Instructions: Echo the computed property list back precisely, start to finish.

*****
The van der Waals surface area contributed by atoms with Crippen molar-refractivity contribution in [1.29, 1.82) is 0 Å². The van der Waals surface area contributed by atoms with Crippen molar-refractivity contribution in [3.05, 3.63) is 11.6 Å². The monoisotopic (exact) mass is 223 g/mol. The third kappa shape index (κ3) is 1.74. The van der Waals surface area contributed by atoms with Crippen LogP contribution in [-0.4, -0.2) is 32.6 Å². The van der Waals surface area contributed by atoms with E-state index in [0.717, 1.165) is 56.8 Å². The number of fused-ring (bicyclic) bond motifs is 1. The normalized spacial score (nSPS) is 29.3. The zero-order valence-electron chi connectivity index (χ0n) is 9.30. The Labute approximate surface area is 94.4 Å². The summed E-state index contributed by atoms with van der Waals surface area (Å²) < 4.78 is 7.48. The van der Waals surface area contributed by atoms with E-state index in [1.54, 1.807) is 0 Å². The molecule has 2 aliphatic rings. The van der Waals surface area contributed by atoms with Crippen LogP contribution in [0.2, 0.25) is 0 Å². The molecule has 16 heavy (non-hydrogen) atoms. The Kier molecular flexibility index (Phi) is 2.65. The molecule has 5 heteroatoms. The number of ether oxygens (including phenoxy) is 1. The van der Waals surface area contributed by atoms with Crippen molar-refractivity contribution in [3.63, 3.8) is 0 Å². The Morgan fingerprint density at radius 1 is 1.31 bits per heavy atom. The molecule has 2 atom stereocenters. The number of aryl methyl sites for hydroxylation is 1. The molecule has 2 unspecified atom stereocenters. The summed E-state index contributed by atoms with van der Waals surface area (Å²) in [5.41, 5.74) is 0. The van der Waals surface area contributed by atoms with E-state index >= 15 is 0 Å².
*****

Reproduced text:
The van der Waals surface area contributed by atoms with Crippen molar-refractivity contribution in [1.29, 1.82) is 0 Å². The van der Waals surface area contributed by atoms with Crippen molar-refractivity contribution in [3.05, 3.63) is 11.6 Å². The monoisotopic (exact) mass is 223 g/mol. The third kappa shape index (κ3) is 1.74. The van der Waals surface area contributed by atoms with Crippen LogP contribution in [-0.4, -0.2) is 32.6 Å². The van der Waals surface area contributed by atoms with E-state index in [0.717, 1.165) is 56.8 Å². The number of fused-ring (bicyclic) bond motifs is 1. The normalized spacial score (nSPS) is 29.3. The zero-order valence-electron chi connectivity index (χ0n) is 9.30. The Labute approximate surface area is 94.4 Å². The summed E-state index contributed by atoms with van der Waals surface area (Å²) < 4.78 is 7.48. The van der Waals surface area contributed by atoms with E-state index in [1.54, 1.807) is 0 Å². The molecule has 2 aliphatic rings. The van der Waals surface area contributed by atoms with Crippen LogP contribution in [0.2, 0.25) is 0 Å². The molecule has 16 heavy (non-hydrogen) atoms. The Kier molecular flexibility index (Phi) is 2.65. The molecule has 5 heteroatoms. The number of ether oxygens (including phenoxy) is 1. The van der Waals surface area contributed by atoms with Crippen molar-refractivity contribution in [3.63, 3.8) is 0 Å². The Morgan fingerprint density at radius 1 is 1.31 bits per heavy atom. The molecule has 2 atom stereocenters. The number of aryl methyl sites for hydroxylation is 1. The molecule has 2 unspecified atom stereocenters. The summed E-state index contributed by atoms with van der Waals surface area (Å²) in [5.41, 5.74) is 0. The van der Waals surface area contributed by atoms with E-state index >= 15 is 0 Å².